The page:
We continue to be in an unprecedented time. We hear that word a lot, or at least I do, and it has become our new normal: unprecedented, or what has never happened before. We live in this time, now, it is our present. But it is also our past and our future. What is happening now with COVID-19 is new and has forced us to live in ways we never imagined possible. But we have been in unimaginable times before. We know we can live without eating romaine lettuce—been there, done that. We know we can survive with less gasoline for our cars. How could we have ever thought we could live without being in physical presence with each other? And yet we are adapting to this weird state of the world.
We are using this time of physical isolation to reach out to friends, and make phone calls to family we haven’t spoken to in years. We are writing cards and letters. We are re-establishing our connections and strengthening our ties to others. Some of us are even attending Zoom gatherings online. While these are helpful and good, none of these ways of connecting are the same as being in person, looking someone in the eye, and sharing a hug.
And we are suffering because of it. We are fearful when we think about the future before us. We are shown and told about many scary predictions. But we don’t have to think about all of them at once. There are plenty of projections about the future that make us wary and wonder about what will happen in this world we love. Having a plan to move forward is important, but it does not mean we have to dwell on everything that has gone wrong, is going wrong, and might go wrong.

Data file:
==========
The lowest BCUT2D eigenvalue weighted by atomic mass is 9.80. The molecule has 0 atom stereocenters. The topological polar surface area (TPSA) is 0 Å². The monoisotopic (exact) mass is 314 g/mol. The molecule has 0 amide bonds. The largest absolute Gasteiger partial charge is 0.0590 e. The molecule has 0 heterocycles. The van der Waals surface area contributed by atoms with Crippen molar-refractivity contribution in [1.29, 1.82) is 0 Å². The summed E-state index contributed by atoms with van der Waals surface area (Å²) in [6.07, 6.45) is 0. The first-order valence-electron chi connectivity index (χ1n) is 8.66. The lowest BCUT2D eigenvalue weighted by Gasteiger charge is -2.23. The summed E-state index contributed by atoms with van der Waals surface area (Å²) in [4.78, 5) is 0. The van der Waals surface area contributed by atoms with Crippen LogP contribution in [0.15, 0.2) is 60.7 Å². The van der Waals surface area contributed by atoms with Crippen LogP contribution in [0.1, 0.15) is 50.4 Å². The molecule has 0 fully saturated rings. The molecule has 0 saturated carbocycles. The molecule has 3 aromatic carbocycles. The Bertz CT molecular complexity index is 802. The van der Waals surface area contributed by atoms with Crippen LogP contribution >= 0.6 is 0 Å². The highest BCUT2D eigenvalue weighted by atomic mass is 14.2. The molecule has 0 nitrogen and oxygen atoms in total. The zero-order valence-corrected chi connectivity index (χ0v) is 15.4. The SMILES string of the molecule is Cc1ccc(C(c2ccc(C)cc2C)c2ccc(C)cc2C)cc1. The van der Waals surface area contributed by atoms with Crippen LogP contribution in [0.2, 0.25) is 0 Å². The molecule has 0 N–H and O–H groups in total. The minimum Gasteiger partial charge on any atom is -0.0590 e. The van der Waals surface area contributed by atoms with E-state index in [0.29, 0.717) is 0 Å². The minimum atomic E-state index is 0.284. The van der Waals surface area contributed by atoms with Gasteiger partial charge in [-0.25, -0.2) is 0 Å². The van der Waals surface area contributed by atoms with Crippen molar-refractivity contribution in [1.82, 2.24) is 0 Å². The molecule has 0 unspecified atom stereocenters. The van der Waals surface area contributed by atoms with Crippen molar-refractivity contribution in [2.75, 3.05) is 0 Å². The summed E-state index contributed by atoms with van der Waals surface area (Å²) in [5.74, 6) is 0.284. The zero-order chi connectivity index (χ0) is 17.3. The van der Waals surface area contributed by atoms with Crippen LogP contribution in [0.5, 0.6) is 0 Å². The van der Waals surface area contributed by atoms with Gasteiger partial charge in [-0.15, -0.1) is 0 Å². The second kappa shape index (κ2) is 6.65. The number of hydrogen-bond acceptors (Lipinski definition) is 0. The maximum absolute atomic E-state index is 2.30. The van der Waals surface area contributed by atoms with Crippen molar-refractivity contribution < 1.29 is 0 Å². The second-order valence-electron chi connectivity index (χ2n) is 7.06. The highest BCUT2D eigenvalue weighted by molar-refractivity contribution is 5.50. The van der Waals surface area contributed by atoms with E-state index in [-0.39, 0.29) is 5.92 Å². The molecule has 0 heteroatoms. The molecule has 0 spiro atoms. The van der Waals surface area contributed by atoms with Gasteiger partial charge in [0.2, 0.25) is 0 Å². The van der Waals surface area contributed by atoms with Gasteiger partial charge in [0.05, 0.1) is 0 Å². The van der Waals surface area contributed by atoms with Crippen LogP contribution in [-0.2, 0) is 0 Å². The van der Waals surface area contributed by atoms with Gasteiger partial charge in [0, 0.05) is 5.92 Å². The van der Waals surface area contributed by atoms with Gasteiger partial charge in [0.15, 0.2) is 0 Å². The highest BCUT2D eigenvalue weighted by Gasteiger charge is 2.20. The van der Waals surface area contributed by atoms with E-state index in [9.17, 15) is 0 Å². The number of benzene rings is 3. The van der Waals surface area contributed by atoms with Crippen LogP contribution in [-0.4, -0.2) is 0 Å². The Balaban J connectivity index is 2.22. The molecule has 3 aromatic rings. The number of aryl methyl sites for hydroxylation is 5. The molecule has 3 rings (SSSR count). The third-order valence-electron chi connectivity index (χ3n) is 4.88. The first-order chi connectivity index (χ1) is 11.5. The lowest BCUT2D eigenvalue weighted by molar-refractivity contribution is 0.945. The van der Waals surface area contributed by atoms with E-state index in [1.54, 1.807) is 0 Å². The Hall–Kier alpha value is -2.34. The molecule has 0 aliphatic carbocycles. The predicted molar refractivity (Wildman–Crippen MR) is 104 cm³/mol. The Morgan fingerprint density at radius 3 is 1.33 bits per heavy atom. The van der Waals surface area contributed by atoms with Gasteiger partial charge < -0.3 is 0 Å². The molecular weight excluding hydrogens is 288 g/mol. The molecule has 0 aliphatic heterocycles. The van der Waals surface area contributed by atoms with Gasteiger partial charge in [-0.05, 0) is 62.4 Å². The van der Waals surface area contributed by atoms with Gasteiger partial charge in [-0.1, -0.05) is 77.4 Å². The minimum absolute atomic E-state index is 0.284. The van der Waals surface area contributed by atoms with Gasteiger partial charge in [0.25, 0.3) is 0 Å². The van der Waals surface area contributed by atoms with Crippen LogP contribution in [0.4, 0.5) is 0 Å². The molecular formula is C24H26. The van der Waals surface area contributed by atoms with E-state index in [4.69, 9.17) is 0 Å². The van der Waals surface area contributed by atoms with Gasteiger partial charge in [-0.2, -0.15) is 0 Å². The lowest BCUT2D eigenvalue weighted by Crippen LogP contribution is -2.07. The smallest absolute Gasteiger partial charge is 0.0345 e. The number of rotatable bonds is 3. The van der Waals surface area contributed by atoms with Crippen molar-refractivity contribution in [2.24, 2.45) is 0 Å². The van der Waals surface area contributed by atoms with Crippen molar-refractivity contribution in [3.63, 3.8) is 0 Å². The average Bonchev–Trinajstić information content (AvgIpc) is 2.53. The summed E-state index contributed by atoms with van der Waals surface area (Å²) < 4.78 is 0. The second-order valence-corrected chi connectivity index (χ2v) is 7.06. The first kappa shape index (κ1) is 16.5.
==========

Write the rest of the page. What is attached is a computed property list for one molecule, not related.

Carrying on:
When I was in junior high school, I had a conversation with my mother’s best friend, and I told her that I was having a really bad year. As we talked, and as I shared both my current suffering and my future dreams, she gave me some advice: “Use the good years,” she said, “To make the bad years better.” Find the good in your life and use it to make your hard times less hard.
When you are feeling down, overwhelmed by life and your thoughts, frightened by the news, find a place in your life where there is no fear. Sit in that place for a bit and remember that joy lives in you; fear is only a visitor. Call a friend and chat about nothing. Or call a friend and express your angst. Talk about your feelings together. Remember a time you shared that makes you laugh. Reconnect with the joy of the love in your heart, the laughter in your life. Even if it is just a snippet of a memory, or a sliver of joy, as you acknowledge it each day, it will grow, and it will make the hard times easier.
We are in this together for a reason—to remind each other of the love in our hearts! To remind each other of the love of God reflected in that card, email, text, or phone call. We are here with each other to be the love of God! For our own selves, and for all of those we love. Joy abounds! It does feed your soul. Find your joy, reconnect with that which makes you smile, dance in the Light of the Love of God.
Love changes everything. Nothing changes love, not even fear. “Faith, hope, and love abide, these three; and the greatest of these is love.” Love is here, love is God, God is love, surrounding you now and always.